Did Google and Samsung do what Apple wouldn't?

Yesterday, after having raised anticipation with event invite, video and other teasers, Google and Samsung delayed the presumed launch of Android 4.0 (aka Ice Cream Sandwich) and Nexus Prime (or whatever the smartphone is called). The announcement is hugely important to both companies -- really more than iPhone 4S is to Apple -- because Ice Cream Sandwich closes the fork between Android 2.x for phones and 3.x for tablets. Reason for cancelling the October 11 event: "We believe this is not the right time to announce a new product as the world expresses tribute to Steve Jobs's passing". So what? Google and Samsung show respect for Jobs, but Apple doesn't?

Apple announced iPhone 4S on October 4. A day later, the company revealed that Jobs, Apple's chairman and until late-August its CEO, had died. The world is mourning the loss of one of the rarest of humans -- a true visionary who compelled loyalty among the people closest to him and those who used Apple's products, in part by aspiring for something better. How does Apple remember Jobs? By keeping business as usual.

News of Jobs death came late-day on October 5. My colleagues and I couldn't really discuss it until the following day. When everyone was online in group chat I chimed: "Now comes the test of the new management's character. I would delay iPhone 4S launch a week out of respect". That's exactly what Google and Samsung chose to do, for even longer, but not Apple. iPhone 4S presales started yesterday as planned, with the handset coming to stores starting October 14.

"Business is Business"?

Yesterday, I asked Ed Oswald to write the post you're reading now, proposing the headline above. Ed sees things differently, however, and I respect his perspective. Debate is good and fits one of the fundamental principles of good journalism: Provide perspective. News doesn't lay out in linear fashion. That's why we seek to answer in stories: who, what, when, where and why and use multiple sources to present the information. Ed presents one viewpoint on the Google-Samsung product launch delay, now I give another. We don't agree.

"It's just dumb from a business aspect", Ed asserts about Google and Samsung's cancelled event and continues:

Any delay can and will hurt sales of your device. If you're going to hold off on its release, you better have a damn good reason to do it. I know there's a lot of us out there who respect Jobs -- this journalist included -- but even he would say business is business, and probably also told his people not to stop his own company's plans over his death.

I commend Samsung and Google for being respectful in a time like this, but I will most definitely scorn them for making a move that seemingly lacks in business logic. Sometimes you overreact in grief, and this is certainly one of those moments.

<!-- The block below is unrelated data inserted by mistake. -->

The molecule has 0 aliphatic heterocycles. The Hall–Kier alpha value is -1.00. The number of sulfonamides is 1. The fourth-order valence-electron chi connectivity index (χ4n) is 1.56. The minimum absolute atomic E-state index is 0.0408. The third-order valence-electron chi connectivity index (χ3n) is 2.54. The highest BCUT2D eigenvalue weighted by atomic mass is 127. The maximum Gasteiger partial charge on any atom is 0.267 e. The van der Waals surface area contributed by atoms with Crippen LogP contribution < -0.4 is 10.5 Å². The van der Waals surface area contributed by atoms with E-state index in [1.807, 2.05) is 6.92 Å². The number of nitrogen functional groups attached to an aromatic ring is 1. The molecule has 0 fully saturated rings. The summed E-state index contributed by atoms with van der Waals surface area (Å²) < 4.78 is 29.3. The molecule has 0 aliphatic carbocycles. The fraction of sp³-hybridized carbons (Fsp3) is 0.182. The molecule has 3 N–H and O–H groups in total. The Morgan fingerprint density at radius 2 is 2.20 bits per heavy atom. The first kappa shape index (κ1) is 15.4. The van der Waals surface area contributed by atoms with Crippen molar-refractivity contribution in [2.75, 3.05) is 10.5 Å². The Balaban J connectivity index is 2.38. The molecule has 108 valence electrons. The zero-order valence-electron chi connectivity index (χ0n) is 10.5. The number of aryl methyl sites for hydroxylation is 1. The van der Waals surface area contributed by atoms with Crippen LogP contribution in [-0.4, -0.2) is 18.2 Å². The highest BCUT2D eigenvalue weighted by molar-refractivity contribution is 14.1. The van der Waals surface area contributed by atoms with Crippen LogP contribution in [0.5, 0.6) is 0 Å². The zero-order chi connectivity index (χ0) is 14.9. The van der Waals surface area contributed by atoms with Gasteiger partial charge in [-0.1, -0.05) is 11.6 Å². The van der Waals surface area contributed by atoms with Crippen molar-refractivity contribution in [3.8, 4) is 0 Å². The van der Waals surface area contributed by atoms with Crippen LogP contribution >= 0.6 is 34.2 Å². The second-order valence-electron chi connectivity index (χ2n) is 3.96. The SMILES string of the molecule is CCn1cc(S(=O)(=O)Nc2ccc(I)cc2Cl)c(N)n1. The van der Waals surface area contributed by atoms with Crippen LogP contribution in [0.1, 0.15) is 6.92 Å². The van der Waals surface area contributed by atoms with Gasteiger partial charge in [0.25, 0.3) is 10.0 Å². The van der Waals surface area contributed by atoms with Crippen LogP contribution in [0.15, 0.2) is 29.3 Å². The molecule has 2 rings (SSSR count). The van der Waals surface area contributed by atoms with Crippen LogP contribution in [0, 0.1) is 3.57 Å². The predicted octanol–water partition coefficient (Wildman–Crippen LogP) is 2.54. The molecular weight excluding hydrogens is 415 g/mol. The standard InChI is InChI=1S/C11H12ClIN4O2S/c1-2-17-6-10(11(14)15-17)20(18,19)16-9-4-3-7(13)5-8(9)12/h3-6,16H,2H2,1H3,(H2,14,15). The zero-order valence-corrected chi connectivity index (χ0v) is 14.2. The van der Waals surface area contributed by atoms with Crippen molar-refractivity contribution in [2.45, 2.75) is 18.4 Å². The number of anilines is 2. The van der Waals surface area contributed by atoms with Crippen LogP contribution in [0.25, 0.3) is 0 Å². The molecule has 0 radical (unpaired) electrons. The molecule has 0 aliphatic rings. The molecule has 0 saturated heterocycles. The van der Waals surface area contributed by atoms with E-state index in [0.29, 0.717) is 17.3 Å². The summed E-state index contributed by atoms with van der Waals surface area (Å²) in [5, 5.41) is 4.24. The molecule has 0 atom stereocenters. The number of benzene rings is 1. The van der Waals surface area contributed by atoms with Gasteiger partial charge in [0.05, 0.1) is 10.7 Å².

From one perspective, Ed is right. Businesses don't operate by the same moral agenda as the people running or working for them. For public companies the first obligation is to shareholders, who demand more profits. While Apple stock didn't plummet following news of Jobs' death, iPhone 4S delay could certainly send jitters over the share price and would rob shareholders of a week's profits so close to the holidays. Launching October 21 in the first seven countries would push into November the iPhone 4S debut in the next 22 countries.

Principles before Profits

But Steve Jobs isn't anyone. He is an iconic figure, undeniably, whether or not you liked him, Apple or its products. Jobs is someone mourned globally, as seen by the makeshift shrines outside Apple retail stores, which have come to be places of vigil for people remembering him. Few men will be so mourned, so idolized as Jobs in our lifetimes.

Even in the cold, heartless world of profit-driven business, people are given time to mourn -- days off from work following the death of family members or even friends. People are allowed time to grieve. Companies show their respect to employees by giving this time (yes, even when local laws require it). We all know or will know someone who has died, and will someday pass ourselves.

Google and Samsung have good reasons to show their respect to Jobs.

Confucianism widely impacts the culture of South Korea, Samsung's home country. In Confucianism, filial-piety is the highest virtue -- it's a concept of showing respect for elders, particularly familiar members and to ancestors. South Korean funerals are highly ritualistic and respectful. It's not surprising that Samsung executives would choose to respect Jobs' passing. Apple is a large Samsung customer, of components for iPad and iPhone.

Google's reasons are different. Google has longstanding ties to Apple and directly to Jobs. Some of the most prominent Googlers worked for Apple and directly with Jobs. Android creator Andy Rubin is a formal Apple employee. Executive Chairman Eric Schmidt was on Apple's board of directors and interacted closely with Jobs. These are people mourning someone they knew or worked closely with.

Something else: Google is rare among public companies for operating around a clear set of principles -- epitomized in the list of "10 Things". Google has put principles before business before, when in January the company stopped censoring search share in China. Microsoft's Bing later benefited from the action.

Ed's assertion that "business is business" is bunk. Google and Samsung show respect for Jobs' passing in ways the Apple hasn't -- and should have. The new management has failed the test of character I put before my colleagues two days ago.

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